Article

Ecdysteroid Receptors and their Applications in Agriculture and Medicine

University of Kentucky, Lexington, Kentucky, United States
Vitamins & Hormones (Impact Factor: 1.78). 02/2005; 73:59-100. DOI: 10.1016/S0083-6729(05)73003-X
Source: PubMed

ABSTRACT Ecdysteroids (Ec) are signaling molecules widespread in the animal as well as in the plant kingdom (Lafont and Wilson, 1992). However, they do not occur naturally in vertebrates, a feature that makes them suitable as ligands in medical gene switch applications due to the reduced likelihood of pleiotropic effects. Ecdysteroids fulfill diverse tasks because they serve as hormones, pheromones, or insect deterrents (Nijhout, 1994). Their most frequent and prominent role, however, is their function as "molting hormones," thereby controlling not only insect and arthropod development but also reproduction and other physiological processes (Spindler, 1997). The action of Ec on target cells, as is the case with steroids in general, may be divided into fast and ephemeral (Tomaschko, 1999), as well as slow and systemic, effects. As will be discussed in the Section II.F., the two modes of Ec action may eventually converge, giving rise to the integral cellular response. Fast Ec effects are generally traced back to a not yet well-defined target on the cell membrane. On the other hand, the systemic effects involve an intracellular receptor, namely the ecdysteroid receptor (EcR) (Koelle et al., 1991). The EcR is a member of the nuclear receptor superfamily (Mangelsdorf and Evans, 1995; Mangelsdorf et al., 1995) and exhibits the typical modular structure composed of the N-terminal A/B domain, the DNA-binding C domain, the hinge (D) region, the ligand-binding E domain, and the C-terminal F domain. The ligand-binding domain is multifunctional and includes ligand-dependent dimerization and transactivation functions, while ligand-independent transactivation and dimerization functions are found in the terminal domains and in the region spanning the DNA binding domain and the N-terminal region of the hinge, respectively. The EcR heterodimerizes with other members of the nuclear receptor superfamily (Henrich, 2004), noticeably with the ultraspiracle protein (USP), which is an orthologue of the vertebrate retinoic acid X receptor (RXR) (Thomas et al., 1993; Yao et al., 1992, 1993). The EcR/USP heterodimers bind to the Ec response elements (EcRE) present in the promoter regions of Ec response genes and regulate their transcription. Most of the nuclear hormone receptors, including EcR, function as ligand-controlled transcription factors, a characteristic that renders these receptors or their key regions (i.e., the ligand- and DNA-binding domains) especially suitable as constituents of gene switches. Several nuclear receptors, including glucocorticoid receptor (GR), progesterone receptor (PR), estrogen receptor (ER), and EcR, are being used to develop gene switches for applications in medicine and agriculture. Since the EcR and its ligands are not found in vertebrates, they are attractive targets for the development of gene switches to be used in humans. This chapter is divided into Section I, which summarizes the present knowledge of the EcR's structure and function with special emphasis on those aspects that are relevant for gene switch applications, and Section II, which describes gene switch technology with a focus on EcR-based gene switches. For a comprehensive and comparative overview on EcR's role within the gene control network and during development and evolution, the reader is referred to Henrich (2004).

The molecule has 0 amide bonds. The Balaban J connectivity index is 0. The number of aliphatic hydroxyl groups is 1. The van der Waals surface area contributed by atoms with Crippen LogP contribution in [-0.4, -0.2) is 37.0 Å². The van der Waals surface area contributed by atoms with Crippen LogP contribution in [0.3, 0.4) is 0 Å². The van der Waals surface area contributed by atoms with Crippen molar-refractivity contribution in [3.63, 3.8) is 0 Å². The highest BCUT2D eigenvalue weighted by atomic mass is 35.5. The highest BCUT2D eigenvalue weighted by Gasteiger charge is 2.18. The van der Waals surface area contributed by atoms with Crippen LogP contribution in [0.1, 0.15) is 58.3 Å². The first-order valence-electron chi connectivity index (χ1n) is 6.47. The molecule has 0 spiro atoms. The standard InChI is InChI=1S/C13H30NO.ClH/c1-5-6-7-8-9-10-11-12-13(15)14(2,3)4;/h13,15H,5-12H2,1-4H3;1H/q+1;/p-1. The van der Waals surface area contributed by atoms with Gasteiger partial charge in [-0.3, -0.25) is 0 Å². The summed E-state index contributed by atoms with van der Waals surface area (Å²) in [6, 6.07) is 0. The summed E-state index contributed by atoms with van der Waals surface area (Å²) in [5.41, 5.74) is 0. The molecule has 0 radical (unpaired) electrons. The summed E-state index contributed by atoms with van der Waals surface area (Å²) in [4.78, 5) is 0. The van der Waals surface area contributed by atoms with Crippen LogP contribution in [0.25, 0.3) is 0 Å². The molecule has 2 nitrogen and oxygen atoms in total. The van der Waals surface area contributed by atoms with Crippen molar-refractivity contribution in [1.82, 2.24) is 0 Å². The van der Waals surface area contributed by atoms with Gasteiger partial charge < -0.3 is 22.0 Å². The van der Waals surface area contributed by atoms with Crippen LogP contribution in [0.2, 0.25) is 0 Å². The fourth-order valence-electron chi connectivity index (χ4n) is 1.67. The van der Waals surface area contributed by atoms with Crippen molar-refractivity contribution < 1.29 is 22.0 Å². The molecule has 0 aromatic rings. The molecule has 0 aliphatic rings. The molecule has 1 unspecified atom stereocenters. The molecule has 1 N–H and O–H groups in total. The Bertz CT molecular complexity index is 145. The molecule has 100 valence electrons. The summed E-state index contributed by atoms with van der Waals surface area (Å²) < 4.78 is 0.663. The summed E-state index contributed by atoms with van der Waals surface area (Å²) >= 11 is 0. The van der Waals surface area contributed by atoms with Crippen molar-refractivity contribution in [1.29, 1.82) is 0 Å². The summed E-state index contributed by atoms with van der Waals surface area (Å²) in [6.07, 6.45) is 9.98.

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Available from: Uwe Schlattner, Aug 14, 2015
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    • "However, the other 20 NRs, which also harbor important functions, have not been exploited for development of insecticides. Several NRs including EcR, PR, GR and ER are being used for development of gene switches for use in medicine and agriculture (Palli et al, 2005). Knowledge in function of NRs in insects will aid in development of both insecticides and gene switches. "
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    • "In the absence of 20E, EcR-USP associates with co-repressors, binds to the 20E-response elements, and represses transcription of the 20E primary response genes. After binding 20E to form the 20E-EcR- USP complex, this ligand-receptor complex recruits co-activators and then induces the 20E-triggered transcriptional cascade, which includes the 20E primary and secondary response genes (Gilbert et al., 2000; Riddiford et al., 2003; Palli et al., 2005). "
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    • "Moreover BiFC analysis complemented with flow cytometry experiments allowed us to observe for the first time that Usp and EcR are able to form nuclear complexes in the absence of the cognate dimerization partner. Interestingly, the presence of Muristerone A, the ligand which has been widely used for the induction of ecdysteroid-dependent transcription in mammalian cells (Palli et al., 2005), does not significantly change the amount of EcR/Usp and EcR/EcR complexes and it does not influence their subcellular localization. "
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